videos
Small Cell Overview

Small Cell Overview

December 14, 2021
Sanjay Juneja, MD
Sanjay Juneja, MD

Medical Oncology

Share

Transcript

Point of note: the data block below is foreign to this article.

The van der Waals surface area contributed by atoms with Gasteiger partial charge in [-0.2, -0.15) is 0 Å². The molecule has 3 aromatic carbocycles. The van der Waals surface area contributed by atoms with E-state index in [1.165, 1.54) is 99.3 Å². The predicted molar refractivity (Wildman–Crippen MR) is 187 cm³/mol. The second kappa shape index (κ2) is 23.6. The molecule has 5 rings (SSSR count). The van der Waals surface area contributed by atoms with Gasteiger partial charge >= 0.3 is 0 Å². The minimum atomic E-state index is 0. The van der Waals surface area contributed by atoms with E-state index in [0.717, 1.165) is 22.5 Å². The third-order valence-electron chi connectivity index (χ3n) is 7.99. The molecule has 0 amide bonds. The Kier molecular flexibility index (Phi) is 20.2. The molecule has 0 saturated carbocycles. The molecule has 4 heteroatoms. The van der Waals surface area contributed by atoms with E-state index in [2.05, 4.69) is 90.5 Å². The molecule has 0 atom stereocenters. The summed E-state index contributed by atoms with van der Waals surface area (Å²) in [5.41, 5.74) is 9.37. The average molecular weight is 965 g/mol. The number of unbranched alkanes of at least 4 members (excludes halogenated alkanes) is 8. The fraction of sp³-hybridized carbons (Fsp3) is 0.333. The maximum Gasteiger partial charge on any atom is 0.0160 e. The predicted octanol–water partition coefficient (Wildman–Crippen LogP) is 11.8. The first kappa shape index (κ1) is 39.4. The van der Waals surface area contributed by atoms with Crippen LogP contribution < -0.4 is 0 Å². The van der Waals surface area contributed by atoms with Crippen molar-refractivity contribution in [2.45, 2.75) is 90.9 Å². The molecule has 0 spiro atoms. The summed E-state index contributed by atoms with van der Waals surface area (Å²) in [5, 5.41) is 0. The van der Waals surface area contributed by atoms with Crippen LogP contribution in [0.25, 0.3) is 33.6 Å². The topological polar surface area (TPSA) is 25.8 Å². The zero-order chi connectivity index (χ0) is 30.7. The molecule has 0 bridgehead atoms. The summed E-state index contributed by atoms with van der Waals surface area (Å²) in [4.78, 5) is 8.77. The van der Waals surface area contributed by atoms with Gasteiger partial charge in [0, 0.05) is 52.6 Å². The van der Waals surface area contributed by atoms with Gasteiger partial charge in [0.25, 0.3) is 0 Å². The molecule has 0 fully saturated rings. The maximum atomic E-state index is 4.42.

So when we think about lung cancer, we basically put it into two buckets. We have what’s called small cell lung cancer, and then we have what’s called non-small cell lung cancer. And the reason we do this is because small cell lung cancer is actually a lot different than non-small cell lung cancer. Small cell is a very aggressive type of lung cancer. And even the staging we use a little differently than the traditional one through four stages, or at least one through three. With small cell lung cancer, we call it extensive, which means basically it’s left that single lung in which it originated, or we call it limited, where it’s still there. When it’s limited, we hope that we can still cure small cell lung cancer. And usually it’s not surgery, which is the go-to for non-small cell. With small cell cancer, it is very sensitive to chemo and radiation at the same time. So if it is limited to one side of the chest and in that lung, then we do what’s called a platinum drug, and that’s a chemotherapy as well as etoposide in combination with radiation. You usually get this for a period of about six weeks. And the hope for that is cure. With that said, with limited small cell lung cancer, as well as extensive, we are very concerned about metastasis or spread to the brain. That’s why we always get a brain MRI to see if you already have disease there. Sometimes, depending on the circumstance of the small cell cancer, if you do not have disease that we can see, they still may elect to do radiation to the whole brain, just because of how high the occurrence is there. But there are long-term side effects to whole brain radiation, so we try and be very judicial on when that’s indicated. If you’re lucky and you’re able to catch small cell lung cancer almost incidentally, then you do go for surgery if it’s small enough. It’s when did the small cell lung cancer is too large to be able to take out with surgery or a little too advanced, even if it’s still limited or on that one side of the chest, that we do opt for concurrent chemo radiation.